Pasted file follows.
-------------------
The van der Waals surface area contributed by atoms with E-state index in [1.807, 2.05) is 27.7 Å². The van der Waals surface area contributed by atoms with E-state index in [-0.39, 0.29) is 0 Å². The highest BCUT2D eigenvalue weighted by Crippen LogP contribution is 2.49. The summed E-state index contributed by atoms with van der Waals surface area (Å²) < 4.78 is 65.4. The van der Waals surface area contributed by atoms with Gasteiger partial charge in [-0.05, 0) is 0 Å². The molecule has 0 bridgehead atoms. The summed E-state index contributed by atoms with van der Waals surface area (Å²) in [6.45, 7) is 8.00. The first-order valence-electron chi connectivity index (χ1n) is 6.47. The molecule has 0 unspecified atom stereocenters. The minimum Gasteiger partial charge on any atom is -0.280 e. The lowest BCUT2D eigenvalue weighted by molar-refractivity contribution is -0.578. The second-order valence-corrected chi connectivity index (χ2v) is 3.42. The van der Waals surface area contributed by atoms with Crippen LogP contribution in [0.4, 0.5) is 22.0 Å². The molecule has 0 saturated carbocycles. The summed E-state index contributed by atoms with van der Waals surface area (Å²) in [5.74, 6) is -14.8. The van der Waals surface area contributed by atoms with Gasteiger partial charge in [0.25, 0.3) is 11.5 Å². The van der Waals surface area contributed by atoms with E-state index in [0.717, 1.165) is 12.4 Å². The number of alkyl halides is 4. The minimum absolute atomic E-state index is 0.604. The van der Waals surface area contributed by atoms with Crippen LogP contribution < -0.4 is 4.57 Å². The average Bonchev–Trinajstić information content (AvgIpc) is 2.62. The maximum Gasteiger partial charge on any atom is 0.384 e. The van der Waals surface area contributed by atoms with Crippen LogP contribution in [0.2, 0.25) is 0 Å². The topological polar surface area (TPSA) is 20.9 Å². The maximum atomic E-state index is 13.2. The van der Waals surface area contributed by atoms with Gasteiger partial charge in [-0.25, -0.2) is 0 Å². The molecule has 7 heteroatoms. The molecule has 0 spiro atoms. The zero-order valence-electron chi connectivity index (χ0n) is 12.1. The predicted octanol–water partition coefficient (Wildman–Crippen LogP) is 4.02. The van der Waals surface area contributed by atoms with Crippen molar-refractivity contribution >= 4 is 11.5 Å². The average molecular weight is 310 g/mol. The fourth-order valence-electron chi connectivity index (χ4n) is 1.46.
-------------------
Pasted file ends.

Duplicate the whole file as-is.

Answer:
The van der Waals surface area contributed by atoms with E-state index in [1.807, 2.05) is 27.7 Å². The van der Waals surface area contributed by atoms with E-state index in [-0.39, 0.29) is 0 Å². The highest BCUT2D eigenvalue weighted by Crippen LogP contribution is 2.49. The summed E-state index contributed by atoms with van der Waals surface area (Å²) < 4.78 is 65.4. The van der Waals surface area contributed by atoms with Gasteiger partial charge in [-0.05, 0) is 0 Å². The molecule has 0 bridgehead atoms. The summed E-state index contributed by atoms with van der Waals surface area (Å²) in [6.45, 7) is 8.00. The first-order valence-electron chi connectivity index (χ1n) is 6.47. The molecule has 0 unspecified atom stereocenters. The minimum Gasteiger partial charge on any atom is -0.280 e. The lowest BCUT2D eigenvalue weighted by molar-refractivity contribution is -0.578. The second-order valence-corrected chi connectivity index (χ2v) is 3.42. The van der Waals surface area contributed by atoms with Crippen LogP contribution in [0.4, 0.5) is 22.0 Å². The molecule has 0 saturated carbocycles. The summed E-state index contributed by atoms with van der Waals surface area (Å²) in [5.74, 6) is -14.8. The van der Waals surface area contributed by atoms with Gasteiger partial charge in [0.25, 0.3) is 11.5 Å². The van der Waals surface area contributed by atoms with E-state index in [0.717, 1.165) is 12.4 Å². The number of alkyl halides is 4. The minimum absolute atomic E-state index is 0.604. The van der Waals surface area contributed by atoms with Crippen LogP contribution < -0.4 is 4.57 Å². The average Bonchev–Trinajstić information content (AvgIpc) is 2.62. The maximum Gasteiger partial charge on any atom is 0.384 e. The van der Waals surface area contributed by atoms with Crippen LogP contribution in [0.2, 0.25) is 0 Å². The topological polar surface area (TPSA) is 20.9 Å². The maximum atomic E-state index is 13.2. The van der Waals surface area contributed by atoms with Gasteiger partial charge in [-0.25, -0.2) is 0 Å². The molecule has 7 heteroatoms. The molecule has 0 spiro atoms. The zero-order valence-electron chi connectivity index (χ0n) is 12.1. The predicted octanol–water partition coefficient (Wildman–Crippen LogP) is 4.02. The van der Waals surface area contributed by atoms with Crippen molar-refractivity contribution >= 4 is 11.5 Å². The average molecular weight is 310 g/mol. The fourth-order valence-electron chi connectivity index (χ4n) is 1.46.